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Brain tumor patients put on fast track in revolutionary clinical trial

March 10, 2015

Brain tumor experts at Barrow Neurological Institute at Dignity Health St. Joseph's Hospital and Medical Center have launched a revolutionary fast-track approach to cancer research, giving new hope to brain cancer patients. In partnership with The Ben & Catherine Ivy Foundation, the Translational Genomics Research Institute (TGen) and the Barbara Ann Karmanos Cancer Institute, the Barrow studies are the first of their kind.

Called "Phase 0 Trials," these early-phase clinical trials shorten the evaluation of drug therapies from an average of five years to only six months at a fraction of the cost. During each single-patient trial, participants are administered an experimental drug already proven to be safe in other types of cancer. Within hours, Barrow neurosurgeons remove the brain tumor and within weeks it is determined if the experimental drug penetrated the tumor and whether it is having a positive effect on the tumor. If the drug reaches the tumor and shows activity, it moves into a Phase 2 clinical trial for patients. If it does not prove to be effective, the patient has the option to enter another study.

"Brain tumors are among the deadliest of all cancers and during the last 30 years, little progress has been made on successful treatments to increase life expectancy," says Nader Sanai, MD, Director of the Barrow Brain Tumor Research Center. "This Phase 0 approach for malignant brain tumors is a game changer in cancer research and our program is the first of its kind in the world."

These studies are called Phase 0 clinical trials because they occur outside of the three lengthy phases that evaluate a drug's safety, effectiveness, side effects and dosage. After years of research and millions of dollars, the vast majority of experimental drugs for brain tumors proves ineffectual and is never brought to market.

One of the major difficulties in treating brain tumors is finding drugs that can penetrate the blood-brain barrier, which buffers the brain from the rest of the body's blood-circulatory system. Located along capillaries, the blood-brain barrier protects the brain from rapid changes in the body's metabolic conditions and minimizes exposure to molecules that are toxic to neurons in the brain.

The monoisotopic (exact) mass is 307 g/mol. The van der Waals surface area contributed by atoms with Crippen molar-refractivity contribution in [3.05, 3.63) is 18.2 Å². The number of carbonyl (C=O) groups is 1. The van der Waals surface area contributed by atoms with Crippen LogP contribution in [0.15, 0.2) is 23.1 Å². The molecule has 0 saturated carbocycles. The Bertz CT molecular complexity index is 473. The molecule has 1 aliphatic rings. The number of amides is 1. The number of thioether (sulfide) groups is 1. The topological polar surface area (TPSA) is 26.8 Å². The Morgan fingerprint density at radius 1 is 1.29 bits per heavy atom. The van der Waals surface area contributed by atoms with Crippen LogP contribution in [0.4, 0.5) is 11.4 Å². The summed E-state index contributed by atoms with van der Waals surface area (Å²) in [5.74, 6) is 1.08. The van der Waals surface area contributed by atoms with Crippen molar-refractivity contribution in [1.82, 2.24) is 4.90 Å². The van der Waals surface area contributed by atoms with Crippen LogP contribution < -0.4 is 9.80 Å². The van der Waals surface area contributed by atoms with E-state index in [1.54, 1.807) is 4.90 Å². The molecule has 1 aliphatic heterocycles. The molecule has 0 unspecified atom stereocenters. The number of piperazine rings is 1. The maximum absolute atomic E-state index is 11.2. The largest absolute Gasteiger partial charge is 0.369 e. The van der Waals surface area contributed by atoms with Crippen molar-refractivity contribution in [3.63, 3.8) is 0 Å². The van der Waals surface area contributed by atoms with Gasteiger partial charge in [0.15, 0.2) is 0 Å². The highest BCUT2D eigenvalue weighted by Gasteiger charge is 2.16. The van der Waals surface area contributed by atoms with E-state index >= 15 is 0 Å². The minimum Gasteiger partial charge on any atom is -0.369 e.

"The main question answered by these Phase 0 clinical trials is this: Does the drug get to the tumor?" said Dr. Michael Berens, PhD, TGen Deputy Director for Research Resources. "Next, we look at how much of the drug is enough, and if there are any signs of patient benefit."

TGen is using its world-class expertise in genomic sequencing to analyze brain tumor samples and help determine which drugs might work best.

"Because of what is known about how each drug works, we think there are certain genetic mutations that would make certain patients more responsive to the drug," said Dr. Berens, who also is Director of TGen's Cancer and Cell Biology Division and TGen's Glioma Research Lab.

Karmanos is analyzing samples of the resected brain tumors, following surgery, to determine how much of the drug accumulated in the tumor, and what effect, if any, the drugs have on the cancer.

Phase 0 trials were recently introduced by the FDA and have never before been widely used for brain tumor patients. This is the first non-governmental study coalition to push forward with these trials, an initiative that has drawn interest from some of the world's largest cancer therapy developers. The first of these Phase 0 clinical trials was made possible largely through a generous grant by The Ben & Catherine Ivy Foundation.

"The absence of truly effective drugs for brain tumors is one of the medical community's most critical unmet needs," says Catherine Ivy, President of The Ben & Catherine Ivy Foundation. "These Phase 0 clinical trials are part of a much larger research strategy funded by the Ivy Foundation to address this need and give new hope to brain tumor patients worldwide."

Dr. Sanai believes the trials will provide encouragement to brain tumor patients, who often feel abandoned.

"Because of the high cost of developing and testing drugs, there is very little in the pharmaceutical pipeline that has reached brain tumor patients," says Dr. Sanai. "It has just been too expensive for drug companies to develop new therapies for the relatively small number of brain cancer patients. These Phase 0 trials can be the answer. They are safe, cost effective and quick to give us an answer. If a new drug dosen't work, we move to the next one without the patient losing any time. For the first time, I can tell every brain tumor patient, 'I have something new for you'."
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St. Joseph's Hospital and Medical Center

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